I read the final 60 pages of Human Acts at the circus. I’d accompanied my wife at a handstand class, and as I waited for it to be finished, all around me people were doing the most shocking things with their bodies. Squeezing their toes, tensing their feet, stretching their arms, faces reddening with effort, veins bulging, tops sliding down to reveal upside-down torsos, they swung on trapezes, stood on their heads, hung from each others’ feet and wrists, folded themselves in two.
Meanwhile, in the book I was reading, people were also doing shocking things with bodies. Bodies were slashed, broken, flayed, starved, tortured, slapped, stomped, sapped. Some bodies were killed, became corpses, left to rot. Ordinary people–students, factory workers, mothers–were brutalised by an oppressive state whose chief strategy was to remind these people that they were nothing but bodies, bodies that could be easily transformed into lifeless meat.
The novel examines the 1980 uprisings in Gwangju, South Korea, as well as their aftermath through the decades. After the first two chapters, both set in 1980, each chapter leaps forward by several years (to 1985, to 1990, to 2002, and so on) and focusses on the experiences of a different character whose life was in some way touched by the uprisings, as well as by a trio of children whose involvement in the uprisings we first read about in the first two chapters. Each of these characters is constantly reminded of the fragility of their bodies, the thinness of the thread that connects life and soul to body: most memorably, one of the chapters follows a disembodied soul, as it watches its own body slowly decay after death.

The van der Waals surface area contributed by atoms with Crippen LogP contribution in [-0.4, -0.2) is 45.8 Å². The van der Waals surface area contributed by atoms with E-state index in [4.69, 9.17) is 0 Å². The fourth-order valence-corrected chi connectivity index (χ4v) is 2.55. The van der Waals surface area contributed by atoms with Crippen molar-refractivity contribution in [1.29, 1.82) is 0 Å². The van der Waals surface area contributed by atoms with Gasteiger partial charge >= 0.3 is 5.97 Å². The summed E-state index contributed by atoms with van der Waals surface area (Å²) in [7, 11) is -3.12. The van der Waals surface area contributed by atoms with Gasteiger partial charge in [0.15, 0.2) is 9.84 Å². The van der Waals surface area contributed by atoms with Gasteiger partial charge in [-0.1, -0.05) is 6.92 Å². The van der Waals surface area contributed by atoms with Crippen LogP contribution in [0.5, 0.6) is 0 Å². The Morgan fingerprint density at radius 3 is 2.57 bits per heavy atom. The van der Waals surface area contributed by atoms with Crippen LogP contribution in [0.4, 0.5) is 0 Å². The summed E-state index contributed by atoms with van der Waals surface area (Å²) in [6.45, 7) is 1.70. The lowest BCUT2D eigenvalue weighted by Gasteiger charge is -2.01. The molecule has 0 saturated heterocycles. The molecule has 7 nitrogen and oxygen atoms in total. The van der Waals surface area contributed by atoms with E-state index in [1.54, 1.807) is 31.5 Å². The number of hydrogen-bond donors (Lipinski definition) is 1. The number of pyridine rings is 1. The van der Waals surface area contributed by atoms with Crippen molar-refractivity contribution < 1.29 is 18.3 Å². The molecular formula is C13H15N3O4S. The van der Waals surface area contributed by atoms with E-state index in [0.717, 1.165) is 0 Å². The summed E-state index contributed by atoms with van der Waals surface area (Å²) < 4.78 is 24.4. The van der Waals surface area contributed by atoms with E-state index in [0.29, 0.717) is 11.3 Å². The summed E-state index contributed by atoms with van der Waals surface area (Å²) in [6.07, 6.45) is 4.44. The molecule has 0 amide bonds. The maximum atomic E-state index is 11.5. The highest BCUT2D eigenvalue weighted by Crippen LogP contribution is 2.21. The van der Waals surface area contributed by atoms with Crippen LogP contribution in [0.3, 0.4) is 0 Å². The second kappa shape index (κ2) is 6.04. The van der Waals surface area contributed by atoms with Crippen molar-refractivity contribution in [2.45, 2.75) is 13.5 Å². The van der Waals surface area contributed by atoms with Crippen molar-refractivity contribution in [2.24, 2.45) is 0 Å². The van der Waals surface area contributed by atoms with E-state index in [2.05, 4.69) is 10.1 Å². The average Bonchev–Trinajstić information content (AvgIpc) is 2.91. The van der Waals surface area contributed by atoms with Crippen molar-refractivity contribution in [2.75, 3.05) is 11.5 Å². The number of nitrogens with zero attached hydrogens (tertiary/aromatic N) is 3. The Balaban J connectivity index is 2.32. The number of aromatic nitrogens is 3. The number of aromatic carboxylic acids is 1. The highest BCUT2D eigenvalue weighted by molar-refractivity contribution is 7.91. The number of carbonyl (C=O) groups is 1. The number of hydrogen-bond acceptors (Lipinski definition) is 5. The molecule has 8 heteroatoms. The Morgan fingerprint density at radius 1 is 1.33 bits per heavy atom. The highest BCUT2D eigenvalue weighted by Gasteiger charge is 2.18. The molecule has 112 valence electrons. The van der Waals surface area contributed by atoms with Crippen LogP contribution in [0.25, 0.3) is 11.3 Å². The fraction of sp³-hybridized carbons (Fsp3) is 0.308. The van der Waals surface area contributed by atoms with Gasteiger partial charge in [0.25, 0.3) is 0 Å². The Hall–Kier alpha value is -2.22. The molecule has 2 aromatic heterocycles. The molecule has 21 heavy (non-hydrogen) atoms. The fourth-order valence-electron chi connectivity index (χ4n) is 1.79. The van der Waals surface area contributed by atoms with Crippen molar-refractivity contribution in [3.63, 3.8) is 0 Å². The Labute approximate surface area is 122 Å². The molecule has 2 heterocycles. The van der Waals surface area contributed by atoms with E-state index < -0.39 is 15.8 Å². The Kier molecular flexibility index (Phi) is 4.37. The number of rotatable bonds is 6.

It should be obvious by now that Human Acts is often a bleak book. But, somehow, with a few exceptions, I did not find it harrowing.
For one thing, the book’s prose style is unlike anything else. In an interview, Han Kang’s translator, Deborah Smith, explains that Korean often draws elegance from ambiguity and repetition, while good English prose is often precise and concise. I suspect that much of the book’s magic derives from its balancing act between the two languages, which may also be responsible for the resulting richness of strange, beautiful imagery, such as “the dawn light being calved from the night slow as an iceberg”, candle flames like translucent bird wings, and the pale faces of factory workers like “mushrooms, which had never seen the sun.”
Also, defiance is a recurring theme. Many of the characters eventually decide to stand for what they believe in, not run and hide, even in the face of the brutal oppression that surrounds them, even having witnessed horrific acts with their own eyes. They decide to face the police, to go to protests, to stage censured plays. Sometimes, this gets them killed, but there is always someone to remember them and their stories, someone to light a candle at their graves.
Human Acts is brutal, lyrical, strange, hopeful, and hard to put down. I cannot wait until Han Kang’s next novel comes out in the UK.